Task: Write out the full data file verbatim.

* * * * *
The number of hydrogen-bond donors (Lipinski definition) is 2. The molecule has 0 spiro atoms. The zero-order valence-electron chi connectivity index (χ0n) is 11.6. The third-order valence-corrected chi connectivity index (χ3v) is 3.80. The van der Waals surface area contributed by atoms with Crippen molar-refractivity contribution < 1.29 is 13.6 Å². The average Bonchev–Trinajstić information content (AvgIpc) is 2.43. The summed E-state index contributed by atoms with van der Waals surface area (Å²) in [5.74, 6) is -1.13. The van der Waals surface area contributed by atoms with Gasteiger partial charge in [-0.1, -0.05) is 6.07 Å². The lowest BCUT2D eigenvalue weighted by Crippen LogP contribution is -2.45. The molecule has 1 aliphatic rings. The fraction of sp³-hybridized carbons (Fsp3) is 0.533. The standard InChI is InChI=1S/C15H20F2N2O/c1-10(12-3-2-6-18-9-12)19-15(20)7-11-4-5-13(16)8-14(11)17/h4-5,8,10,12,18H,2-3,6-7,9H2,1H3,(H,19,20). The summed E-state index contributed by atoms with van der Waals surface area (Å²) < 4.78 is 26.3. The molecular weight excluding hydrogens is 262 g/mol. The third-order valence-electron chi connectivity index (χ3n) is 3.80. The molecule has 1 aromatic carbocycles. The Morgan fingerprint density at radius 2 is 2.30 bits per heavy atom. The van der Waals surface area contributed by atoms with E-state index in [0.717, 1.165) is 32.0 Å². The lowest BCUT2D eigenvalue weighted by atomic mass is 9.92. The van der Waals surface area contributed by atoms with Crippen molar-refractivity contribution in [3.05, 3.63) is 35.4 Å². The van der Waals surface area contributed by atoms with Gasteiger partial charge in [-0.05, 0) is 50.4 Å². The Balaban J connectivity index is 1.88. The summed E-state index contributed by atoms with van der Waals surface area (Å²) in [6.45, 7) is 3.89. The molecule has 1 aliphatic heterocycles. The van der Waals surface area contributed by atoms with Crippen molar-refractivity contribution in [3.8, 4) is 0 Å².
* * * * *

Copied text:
The number of hydrogen-bond donors (Lipinski definition) is 2. The molecule has 0 spiro atoms. The zero-order valence-electron chi connectivity index (χ0n) is 11.6. The third-order valence-corrected chi connectivity index (χ3v) is 3.80. The van der Waals surface area contributed by atoms with Crippen molar-refractivity contribution < 1.29 is 13.6 Å². The average Bonchev–Trinajstić information content (AvgIpc) is 2.43. The summed E-state index contributed by atoms with van der Waals surface area (Å²) in [5.74, 6) is -1.13. The van der Waals surface area contributed by atoms with Gasteiger partial charge in [-0.1, -0.05) is 6.07 Å². The lowest BCUT2D eigenvalue weighted by Crippen LogP contribution is -2.45. The molecule has 1 aliphatic rings. The fraction of sp³-hybridized carbons (Fsp3) is 0.533. The standard InChI is InChI=1S/C15H20F2N2O/c1-10(12-3-2-6-18-9-12)19-15(20)7-11-4-5-13(16)8-14(11)17/h4-5,8,10,12,18H,2-3,6-7,9H2,1H3,(H,19,20). The summed E-state index contributed by atoms with van der Waals surface area (Å²) < 4.78 is 26.3. The molecular weight excluding hydrogens is 262 g/mol. The third-order valence-electron chi connectivity index (χ3n) is 3.80. The molecule has 1 aromatic carbocycles. The Morgan fingerprint density at radius 2 is 2.30 bits per heavy atom. The van der Waals surface area contributed by atoms with E-state index in [0.717, 1.165) is 32.0 Å². The lowest BCUT2D eigenvalue weighted by atomic mass is 9.92. The van der Waals surface area contributed by atoms with Crippen molar-refractivity contribution in [3.05, 3.63) is 35.4 Å². The van der Waals surface area contributed by atoms with Gasteiger partial charge in [-0.05, 0) is 50.4 Å². The Balaban J connectivity index is 1.88. The summed E-state index contributed by atoms with van der Waals surface area (Å²) in [6.45, 7) is 3.89. The molecule has 1 aliphatic heterocycles. The van der Waals surface area contributed by atoms with Crippen molar-refractivity contribution in [3.8, 4) is 0 Å².